It’s time to take a fresh look at the health questionnaires you hand out to employees as part of your
New federal regulations that prohibit discrimination against people with congenital medical conditions mean employers and health benefits providers must immediately review health risk assessments (HRAs) to make sure they don’t ask employees to reveal protected information.
The rules could hinder the effectiveness of wellness benefits programs that try to identify employees’ potential health problems and then prescribe preventive measures.
The regulations were published in October by the departments of Labor, Treasury and Health & Human Services—the three agencies in charge of enforcing the Genetic Information Nondiscrimination Act of 2008 (GINA). The rules apply to plan years beginning on or after Dec. 7, 2009.
No more HRA incentives
The new regulations also forbid employers from offering incentives to employees to complete HRAs that ask about family medical histories.
For HR professionals, this means an end to paying employees or offering them discounts to participate in HRAs that request family medical information.
For example, it’s now illegal to cut premiums or deductibles for employees who agree to fill out questionnaires that ask whether relatives have had cancer, heart disease or diabetes.
According to a PricewaterhouseCoopers survey, 64% of employers currently offer such incentives for employees to complete HRAs, a practice that was steadily increasing … until now.
Industry experts agree that having access to family medical information can help insurers promote better employee health. But GINA was enacted specifically to prohibit group health plans from using genetic information to screen out policyholders who might wind up incurring high medical expenses.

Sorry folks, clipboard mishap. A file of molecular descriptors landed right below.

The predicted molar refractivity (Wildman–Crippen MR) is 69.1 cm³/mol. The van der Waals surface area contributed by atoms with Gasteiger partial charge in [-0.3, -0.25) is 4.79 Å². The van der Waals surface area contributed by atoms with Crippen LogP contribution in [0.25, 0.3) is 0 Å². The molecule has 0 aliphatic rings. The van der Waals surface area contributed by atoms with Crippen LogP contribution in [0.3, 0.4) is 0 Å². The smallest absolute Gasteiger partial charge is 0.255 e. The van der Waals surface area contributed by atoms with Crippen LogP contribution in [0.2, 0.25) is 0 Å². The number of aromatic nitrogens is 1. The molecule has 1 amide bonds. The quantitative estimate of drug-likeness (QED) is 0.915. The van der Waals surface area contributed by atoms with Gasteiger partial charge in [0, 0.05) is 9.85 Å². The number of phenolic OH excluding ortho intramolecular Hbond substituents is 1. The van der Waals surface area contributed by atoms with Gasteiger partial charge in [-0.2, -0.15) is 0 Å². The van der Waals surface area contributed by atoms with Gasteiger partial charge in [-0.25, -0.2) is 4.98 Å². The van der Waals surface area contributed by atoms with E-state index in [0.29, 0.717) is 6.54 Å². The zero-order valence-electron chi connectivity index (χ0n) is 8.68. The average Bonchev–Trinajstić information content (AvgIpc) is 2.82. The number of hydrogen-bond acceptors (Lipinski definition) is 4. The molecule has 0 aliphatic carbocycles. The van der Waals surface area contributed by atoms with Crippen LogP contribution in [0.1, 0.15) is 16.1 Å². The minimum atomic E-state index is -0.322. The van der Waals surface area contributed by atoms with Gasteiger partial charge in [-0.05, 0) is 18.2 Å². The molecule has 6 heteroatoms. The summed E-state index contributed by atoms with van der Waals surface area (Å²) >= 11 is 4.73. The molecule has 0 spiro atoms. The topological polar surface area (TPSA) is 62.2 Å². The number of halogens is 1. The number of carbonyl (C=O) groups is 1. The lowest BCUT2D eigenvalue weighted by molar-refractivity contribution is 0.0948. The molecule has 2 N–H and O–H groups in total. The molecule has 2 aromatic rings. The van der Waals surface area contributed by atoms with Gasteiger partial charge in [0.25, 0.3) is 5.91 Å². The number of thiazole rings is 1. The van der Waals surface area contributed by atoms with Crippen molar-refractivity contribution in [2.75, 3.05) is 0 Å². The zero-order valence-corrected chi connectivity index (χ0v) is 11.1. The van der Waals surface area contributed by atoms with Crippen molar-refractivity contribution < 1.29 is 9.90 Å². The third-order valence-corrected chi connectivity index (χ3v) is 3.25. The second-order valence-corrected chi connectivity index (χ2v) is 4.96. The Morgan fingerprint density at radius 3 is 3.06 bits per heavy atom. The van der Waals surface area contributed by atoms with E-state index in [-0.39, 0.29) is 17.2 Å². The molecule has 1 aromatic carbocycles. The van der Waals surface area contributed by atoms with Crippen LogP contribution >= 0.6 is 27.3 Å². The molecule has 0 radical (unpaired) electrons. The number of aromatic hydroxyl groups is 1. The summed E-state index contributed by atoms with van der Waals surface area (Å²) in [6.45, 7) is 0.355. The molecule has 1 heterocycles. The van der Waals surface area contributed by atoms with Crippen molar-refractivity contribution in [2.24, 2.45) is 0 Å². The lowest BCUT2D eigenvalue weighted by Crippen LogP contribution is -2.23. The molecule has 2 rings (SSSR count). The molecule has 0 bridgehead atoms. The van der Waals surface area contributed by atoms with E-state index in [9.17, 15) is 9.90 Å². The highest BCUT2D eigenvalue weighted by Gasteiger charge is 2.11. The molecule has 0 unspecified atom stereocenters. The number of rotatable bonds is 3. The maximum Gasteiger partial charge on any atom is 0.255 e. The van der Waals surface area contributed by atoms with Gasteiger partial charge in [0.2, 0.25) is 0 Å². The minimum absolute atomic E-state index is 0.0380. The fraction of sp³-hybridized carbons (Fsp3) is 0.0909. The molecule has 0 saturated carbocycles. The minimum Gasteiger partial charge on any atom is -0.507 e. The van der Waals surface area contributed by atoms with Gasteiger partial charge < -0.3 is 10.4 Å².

“Today’s genetic technologies yield data that are vital to helping Americans make personal, medical decisions,” said Labor Secretary Hilda L. Solis. “It is essential that we protect such information and ensure it is not misused by health plans or insurers.”
What employers should do
As a practical matter, the new rules mean plan sponsors must:
- Review their HRAs and any associated wellness policies to ensure they comply with GINA’s prohibition on collecting genetic information.
- Make sure wellness and health programs don’t use genetic information to screen employees for eligibility.
Your health insurance carrier or wellness plan provider can help make sure you are in compliance, but employers could still be liable—and forced to pay as much as $50,000 for each violation. If in doubt, consult your attorney.
The Genetic Information Nondiscrimination Act (GINA)
Effective date: Nov. 21, 2009, for employment provisions.
Summary: GINA prohibits employers with 15 or more employees from discriminating against employees or job applicants in hiring, firing, compensation or any other terms of employment based on information about the person's genetic tests or the history of disease in family members. The law prohibits employers from requesting or requiring employees' genetic info.
Online resource: www.genome.gov/10002328.
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